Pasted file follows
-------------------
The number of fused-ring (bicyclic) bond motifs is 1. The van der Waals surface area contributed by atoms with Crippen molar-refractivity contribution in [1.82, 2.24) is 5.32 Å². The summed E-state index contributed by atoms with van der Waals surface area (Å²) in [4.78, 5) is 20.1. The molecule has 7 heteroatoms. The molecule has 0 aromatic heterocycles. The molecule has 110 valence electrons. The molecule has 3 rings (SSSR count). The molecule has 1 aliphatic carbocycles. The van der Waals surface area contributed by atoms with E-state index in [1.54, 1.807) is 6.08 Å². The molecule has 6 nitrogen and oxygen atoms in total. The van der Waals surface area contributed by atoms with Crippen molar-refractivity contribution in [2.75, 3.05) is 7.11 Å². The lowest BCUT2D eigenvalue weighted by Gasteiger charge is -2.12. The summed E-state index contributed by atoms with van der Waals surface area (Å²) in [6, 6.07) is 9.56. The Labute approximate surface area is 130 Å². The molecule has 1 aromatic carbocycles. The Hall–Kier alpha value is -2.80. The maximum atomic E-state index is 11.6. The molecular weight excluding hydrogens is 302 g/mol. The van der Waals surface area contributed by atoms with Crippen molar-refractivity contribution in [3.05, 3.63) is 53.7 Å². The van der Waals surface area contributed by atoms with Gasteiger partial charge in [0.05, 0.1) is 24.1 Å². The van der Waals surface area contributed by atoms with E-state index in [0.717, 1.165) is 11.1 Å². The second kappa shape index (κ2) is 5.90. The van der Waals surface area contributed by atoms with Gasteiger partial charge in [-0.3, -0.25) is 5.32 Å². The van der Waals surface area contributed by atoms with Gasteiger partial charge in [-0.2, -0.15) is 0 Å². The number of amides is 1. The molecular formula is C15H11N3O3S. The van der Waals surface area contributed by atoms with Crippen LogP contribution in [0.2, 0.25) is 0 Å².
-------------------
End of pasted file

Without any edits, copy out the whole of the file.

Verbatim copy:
The number of fused-ring (bicyclic) bond motifs is 1. The van der Waals surface area contributed by atoms with Crippen molar-refractivity contribution in [1.82, 2.24) is 5.32 Å². The summed E-state index contributed by atoms with van der Waals surface area (Å²) in [4.78, 5) is 20.1. The molecule has 7 heteroatoms. The molecule has 0 aromatic heterocycles. The molecule has 110 valence electrons. The molecule has 3 rings (SSSR count). The molecule has 1 aliphatic carbocycles. The van der Waals surface area contributed by atoms with E-state index in [1.54, 1.807) is 6.08 Å². The molecule has 6 nitrogen and oxygen atoms in total. The van der Waals surface area contributed by atoms with Crippen molar-refractivity contribution in [2.75, 3.05) is 7.11 Å². The lowest BCUT2D eigenvalue weighted by Gasteiger charge is -2.12. The summed E-state index contributed by atoms with van der Waals surface area (Å²) in [6, 6.07) is 9.56. The Labute approximate surface area is 130 Å². The molecule has 1 aromatic carbocycles. The Hall–Kier alpha value is -2.80. The maximum atomic E-state index is 11.6. The molecular weight excluding hydrogens is 302 g/mol. The van der Waals surface area contributed by atoms with Crippen molar-refractivity contribution in [3.05, 3.63) is 53.7 Å². The van der Waals surface area contributed by atoms with Gasteiger partial charge in [0.05, 0.1) is 24.1 Å². The van der Waals surface area contributed by atoms with E-state index in [0.717, 1.165) is 11.1 Å². The second kappa shape index (κ2) is 5.90. The van der Waals surface area contributed by atoms with Gasteiger partial charge in [-0.3, -0.25) is 5.32 Å². The van der Waals surface area contributed by atoms with Gasteiger partial charge in [-0.2, -0.15) is 0 Å². The number of amides is 1. The molecular formula is C15H11N3O3S. The van der Waals surface area contributed by atoms with Crippen LogP contribution in [0.2, 0.25) is 0 Å².